Designatum is an interactive installation, using input from users to build random spatial networks out of its web-like internal structure. As a user enters a sentence (via the attached keyboard), a microcontroller processes their given information: breaking the sentence into its individual words. It then scatters the words within itself, creating a new and random pattern of electro-luminescent wires, connecting the LCDs displaying the words of their original sentence — the original context is discarded as obsolete. When idle, Designatum cycles automatically between a random flickering and a directed traversal of the electro-luminscent wires — creating a visual interest that attracts the users’ attention.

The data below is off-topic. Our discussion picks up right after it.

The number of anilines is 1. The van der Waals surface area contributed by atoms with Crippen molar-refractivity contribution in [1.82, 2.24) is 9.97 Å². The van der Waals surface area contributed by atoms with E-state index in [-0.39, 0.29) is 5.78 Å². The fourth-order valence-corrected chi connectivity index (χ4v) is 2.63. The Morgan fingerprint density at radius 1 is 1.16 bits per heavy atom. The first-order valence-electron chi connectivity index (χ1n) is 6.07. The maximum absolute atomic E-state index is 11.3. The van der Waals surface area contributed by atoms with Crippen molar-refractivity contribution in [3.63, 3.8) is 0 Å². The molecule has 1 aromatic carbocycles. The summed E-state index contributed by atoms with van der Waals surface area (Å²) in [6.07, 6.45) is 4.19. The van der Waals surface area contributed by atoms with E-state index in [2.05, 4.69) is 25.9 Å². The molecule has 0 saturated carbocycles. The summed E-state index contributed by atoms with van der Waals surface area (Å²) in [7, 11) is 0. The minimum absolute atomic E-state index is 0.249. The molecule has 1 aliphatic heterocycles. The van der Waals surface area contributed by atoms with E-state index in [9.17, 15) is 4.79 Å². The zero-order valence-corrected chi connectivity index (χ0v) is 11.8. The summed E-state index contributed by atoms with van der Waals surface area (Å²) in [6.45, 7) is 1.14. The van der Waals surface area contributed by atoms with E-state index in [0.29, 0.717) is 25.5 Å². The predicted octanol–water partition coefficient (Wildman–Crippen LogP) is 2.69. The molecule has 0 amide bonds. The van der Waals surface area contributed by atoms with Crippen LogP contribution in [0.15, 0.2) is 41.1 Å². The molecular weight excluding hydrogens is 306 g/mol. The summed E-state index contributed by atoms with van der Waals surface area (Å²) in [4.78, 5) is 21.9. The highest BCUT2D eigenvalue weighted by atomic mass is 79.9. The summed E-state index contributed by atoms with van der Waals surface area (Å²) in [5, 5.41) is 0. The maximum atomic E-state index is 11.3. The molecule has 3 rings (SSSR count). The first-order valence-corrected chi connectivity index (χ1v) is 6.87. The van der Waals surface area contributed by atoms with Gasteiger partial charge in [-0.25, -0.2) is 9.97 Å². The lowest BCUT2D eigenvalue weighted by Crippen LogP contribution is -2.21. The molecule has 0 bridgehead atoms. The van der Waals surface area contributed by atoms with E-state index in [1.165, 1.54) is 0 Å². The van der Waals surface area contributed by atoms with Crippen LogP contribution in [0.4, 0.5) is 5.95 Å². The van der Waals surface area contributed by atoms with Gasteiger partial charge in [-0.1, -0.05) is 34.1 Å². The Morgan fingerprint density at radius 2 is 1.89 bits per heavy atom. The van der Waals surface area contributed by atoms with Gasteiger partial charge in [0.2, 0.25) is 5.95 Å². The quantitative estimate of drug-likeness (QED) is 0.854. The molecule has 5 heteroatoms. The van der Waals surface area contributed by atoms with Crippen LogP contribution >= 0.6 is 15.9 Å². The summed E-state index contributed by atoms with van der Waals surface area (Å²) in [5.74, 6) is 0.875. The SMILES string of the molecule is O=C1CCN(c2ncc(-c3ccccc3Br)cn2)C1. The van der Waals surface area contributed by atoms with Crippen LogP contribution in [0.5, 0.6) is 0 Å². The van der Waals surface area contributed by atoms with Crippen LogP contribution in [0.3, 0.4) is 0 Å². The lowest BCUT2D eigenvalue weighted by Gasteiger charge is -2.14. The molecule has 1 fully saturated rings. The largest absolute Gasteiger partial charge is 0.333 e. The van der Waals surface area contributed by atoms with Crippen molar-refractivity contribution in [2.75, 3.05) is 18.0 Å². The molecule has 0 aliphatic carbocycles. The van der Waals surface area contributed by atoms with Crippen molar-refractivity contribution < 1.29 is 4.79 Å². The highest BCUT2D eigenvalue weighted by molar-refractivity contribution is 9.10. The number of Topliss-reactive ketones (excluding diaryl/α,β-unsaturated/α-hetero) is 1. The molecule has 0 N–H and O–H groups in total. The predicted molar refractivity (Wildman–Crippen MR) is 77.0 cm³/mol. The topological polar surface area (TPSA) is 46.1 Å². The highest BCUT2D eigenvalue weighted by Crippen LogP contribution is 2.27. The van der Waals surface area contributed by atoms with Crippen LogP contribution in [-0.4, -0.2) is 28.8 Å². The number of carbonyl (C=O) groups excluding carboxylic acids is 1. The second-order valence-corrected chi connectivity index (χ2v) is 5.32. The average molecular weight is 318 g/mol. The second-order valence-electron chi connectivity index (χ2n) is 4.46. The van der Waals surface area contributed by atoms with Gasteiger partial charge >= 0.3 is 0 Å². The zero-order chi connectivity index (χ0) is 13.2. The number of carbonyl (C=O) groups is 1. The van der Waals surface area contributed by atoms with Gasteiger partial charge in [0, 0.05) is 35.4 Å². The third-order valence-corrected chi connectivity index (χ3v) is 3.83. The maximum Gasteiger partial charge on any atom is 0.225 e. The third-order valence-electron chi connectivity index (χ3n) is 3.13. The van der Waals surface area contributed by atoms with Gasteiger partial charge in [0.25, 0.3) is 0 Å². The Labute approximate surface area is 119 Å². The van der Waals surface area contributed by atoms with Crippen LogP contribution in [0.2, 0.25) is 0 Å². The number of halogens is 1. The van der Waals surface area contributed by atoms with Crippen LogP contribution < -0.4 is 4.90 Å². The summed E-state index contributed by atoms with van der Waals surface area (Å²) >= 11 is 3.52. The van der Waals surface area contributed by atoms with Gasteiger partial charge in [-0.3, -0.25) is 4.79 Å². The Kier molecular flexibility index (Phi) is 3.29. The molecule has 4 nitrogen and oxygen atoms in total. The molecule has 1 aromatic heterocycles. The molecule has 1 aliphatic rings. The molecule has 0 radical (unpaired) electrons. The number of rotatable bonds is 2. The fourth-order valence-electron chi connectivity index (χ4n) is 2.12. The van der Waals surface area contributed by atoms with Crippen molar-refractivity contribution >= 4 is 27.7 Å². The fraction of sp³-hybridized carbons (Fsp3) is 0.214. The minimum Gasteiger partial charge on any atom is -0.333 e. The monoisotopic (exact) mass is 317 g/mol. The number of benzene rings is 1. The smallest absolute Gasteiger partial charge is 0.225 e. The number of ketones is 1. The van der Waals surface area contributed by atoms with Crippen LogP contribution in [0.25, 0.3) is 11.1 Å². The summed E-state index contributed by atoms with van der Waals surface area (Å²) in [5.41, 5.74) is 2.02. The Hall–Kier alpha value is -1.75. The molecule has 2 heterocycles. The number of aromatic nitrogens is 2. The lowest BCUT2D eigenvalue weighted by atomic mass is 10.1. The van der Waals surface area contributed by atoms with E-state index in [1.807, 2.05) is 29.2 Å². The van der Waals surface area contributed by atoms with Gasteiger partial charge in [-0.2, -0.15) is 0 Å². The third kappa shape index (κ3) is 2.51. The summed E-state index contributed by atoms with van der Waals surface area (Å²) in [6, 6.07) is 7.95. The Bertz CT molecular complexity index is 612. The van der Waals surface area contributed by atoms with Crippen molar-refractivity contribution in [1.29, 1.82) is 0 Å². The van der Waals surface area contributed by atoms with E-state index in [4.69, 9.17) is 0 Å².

The linear narrative created by the user is deconstructed, it’s initial meaning and context withdrawn. Randomly generating a spatial syntax illuminated by the connectivity between the displayed words, Designatum illustrates a manifestation of cyberspace. As cyberspace draws symbolic patterns from random connections between the words and symbols we use in daily life, Designatum dares us to find new meanings in our deconstructed sentences.
Designatum shows us that meaning can exist in the arbitrary connections between our symbols, independent from their contextual arrangement. Our words are quantum symbols, signifiers, given meaning only when observed: creating concepts that only exist while pausing beside our physical reality.